rusty racks

Krista86January 21, 2014

My friend and I are new to canning, and having some trouble with the double boiling aspect. At first we used a rack, but the calcium build up from the water eventually started flaking off the pots and racks. We used vinegar to clean them, but it seemed eventually that started making everything rust. We can several batchs a day, so we end up losing a pot and rack within a couple weeks. We tried double boiling in a regular stainless pot without a rack, and now our pots are starting to discolor. From a different forum on this site, I see we need to use a rack, but can someone explain why we can't just skip that part and just put the jars in the pot? Or is that why our pots burn?
Also, is there any other way to clean the calcium and keep them from rusting?

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myfamilysfarm

You must have rusty water with a high calcium content.

You need the rack so the jars DON'T sit directly on the pan. If you place the jars directly on the bottom of the pan, the jars will break. Not all, but many more than with a rack. Jars are expensive, and you do alot of work for what's in the jars, so why would you want to loose it?

Now to the part of taking care of the rust and calcium. I also have rusty, higher calcium water. First use some vinegar IN the water that you are canning in. Not much, maybe 1/4 cup per canner, you can use the water over and over, I change mine 1x per day (unless something breaks).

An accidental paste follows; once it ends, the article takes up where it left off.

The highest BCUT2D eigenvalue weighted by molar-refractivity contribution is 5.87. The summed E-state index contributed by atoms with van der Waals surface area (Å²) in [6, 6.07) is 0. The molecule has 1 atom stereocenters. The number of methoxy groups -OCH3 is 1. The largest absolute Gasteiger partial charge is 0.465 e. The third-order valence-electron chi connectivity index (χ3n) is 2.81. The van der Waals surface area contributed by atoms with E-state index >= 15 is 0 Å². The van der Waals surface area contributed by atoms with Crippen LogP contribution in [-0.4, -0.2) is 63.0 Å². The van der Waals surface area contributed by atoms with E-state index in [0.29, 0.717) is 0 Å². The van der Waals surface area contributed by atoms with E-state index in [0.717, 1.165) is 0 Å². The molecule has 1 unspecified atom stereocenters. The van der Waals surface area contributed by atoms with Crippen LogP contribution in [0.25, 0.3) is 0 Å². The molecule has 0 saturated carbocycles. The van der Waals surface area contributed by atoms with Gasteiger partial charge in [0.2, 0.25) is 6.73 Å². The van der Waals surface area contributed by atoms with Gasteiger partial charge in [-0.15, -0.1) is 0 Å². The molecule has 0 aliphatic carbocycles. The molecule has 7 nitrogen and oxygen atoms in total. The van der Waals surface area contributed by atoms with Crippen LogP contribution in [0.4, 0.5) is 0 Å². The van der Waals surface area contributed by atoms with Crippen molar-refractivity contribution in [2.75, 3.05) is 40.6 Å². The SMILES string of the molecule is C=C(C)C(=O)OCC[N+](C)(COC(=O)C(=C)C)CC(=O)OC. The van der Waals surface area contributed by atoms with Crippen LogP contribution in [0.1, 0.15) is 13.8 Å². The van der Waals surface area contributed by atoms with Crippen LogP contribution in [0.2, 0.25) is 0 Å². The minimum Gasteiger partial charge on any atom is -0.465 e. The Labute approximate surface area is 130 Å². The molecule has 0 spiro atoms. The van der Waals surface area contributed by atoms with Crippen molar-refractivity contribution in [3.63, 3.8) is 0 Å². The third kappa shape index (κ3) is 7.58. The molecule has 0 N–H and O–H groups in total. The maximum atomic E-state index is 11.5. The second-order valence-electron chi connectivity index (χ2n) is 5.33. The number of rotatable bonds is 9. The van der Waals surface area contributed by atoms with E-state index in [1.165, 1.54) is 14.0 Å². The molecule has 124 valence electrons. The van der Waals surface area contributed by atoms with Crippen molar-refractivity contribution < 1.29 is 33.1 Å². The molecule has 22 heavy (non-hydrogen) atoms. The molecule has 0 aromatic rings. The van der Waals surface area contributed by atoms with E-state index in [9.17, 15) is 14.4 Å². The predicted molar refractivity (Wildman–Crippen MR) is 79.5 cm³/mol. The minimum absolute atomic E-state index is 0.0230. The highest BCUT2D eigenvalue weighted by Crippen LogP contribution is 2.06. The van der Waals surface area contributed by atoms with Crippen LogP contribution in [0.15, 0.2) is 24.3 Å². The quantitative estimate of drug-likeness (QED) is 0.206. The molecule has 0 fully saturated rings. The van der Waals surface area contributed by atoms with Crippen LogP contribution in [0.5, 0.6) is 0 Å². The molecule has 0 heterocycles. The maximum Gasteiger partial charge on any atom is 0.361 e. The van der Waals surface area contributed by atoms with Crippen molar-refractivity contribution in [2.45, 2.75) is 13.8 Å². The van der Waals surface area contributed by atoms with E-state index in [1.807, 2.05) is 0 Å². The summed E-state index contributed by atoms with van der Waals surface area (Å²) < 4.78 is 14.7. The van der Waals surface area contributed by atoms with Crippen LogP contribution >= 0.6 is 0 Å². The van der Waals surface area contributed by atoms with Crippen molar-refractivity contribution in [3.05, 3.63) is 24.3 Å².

Always make sure your pots and racks are DRY, that doesn't mean leave them to 'air dry'. You will need to hand dry them perfectly dry. Some rust on your pans and racks will not hurt anything. If they rust to the point that the pans are leaking, then the pan is ready to be thrown away (or recycled).

If the rust and calcium is just 'bugging' you, then rinse them in either Iron Out or CLR, both will work well. The Iron Out works better in a very rusty water situation.

These pans/pots will get rusty/limed after time, but unless they are not holding water, you can still use them for BWB.

I'm assuming that you are ONLY talking about BWB, not jelly/jam making or using them for direct fruit/vegetable content.

Marla

    Bookmark   January 22, 2014 at 9:26AM
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digdirt2(6b-7a No.Cent. AR HZ8 Sun-35)

I have some real concerns about some of the tings you say in your post.

First "new to canning" but "doing several batches a day". Batches of what food? For a new canner to just jump into doing many batches of food without knowing for sure what they are doing can be quite dangerous and often results in food that is unsafe to eat.

Second, "double boiling" means what? It is not a term used in canning. If you are referring to boiling water bath canning (aka BWB) then I hope you are only canning high acid foods and using only approved recipes.

Third, "losing a pot and rack within a couple weeks". The average canner will last for many years with no problems so something is seriously wrong with your methods or your set-up.

Fourth, as Marla said, you cannot sit the jars directly on the bottom of the pan. They must be completely surrounded by water for proper processing. Plus jars facture when exposed directly to the burner heat.

The easy way to keep the lime from building up in the canner and on the jars is to add a couple of tablespoons of vinegar to the water in the canner with each batch of fresh water. That is standard practice.

As for the rust, that is coming from your water and from not drying out the pots and racks completely when not in use.

Could you please provide us with much more details about what you are canning and how you are doing it? And please take the time to review the great resource linked below. We'd really like to help.

Dave

PS: please also tell us where you live as the resources available vary from country to country

Here is a link that might be useful: National Center for Home Food Preservation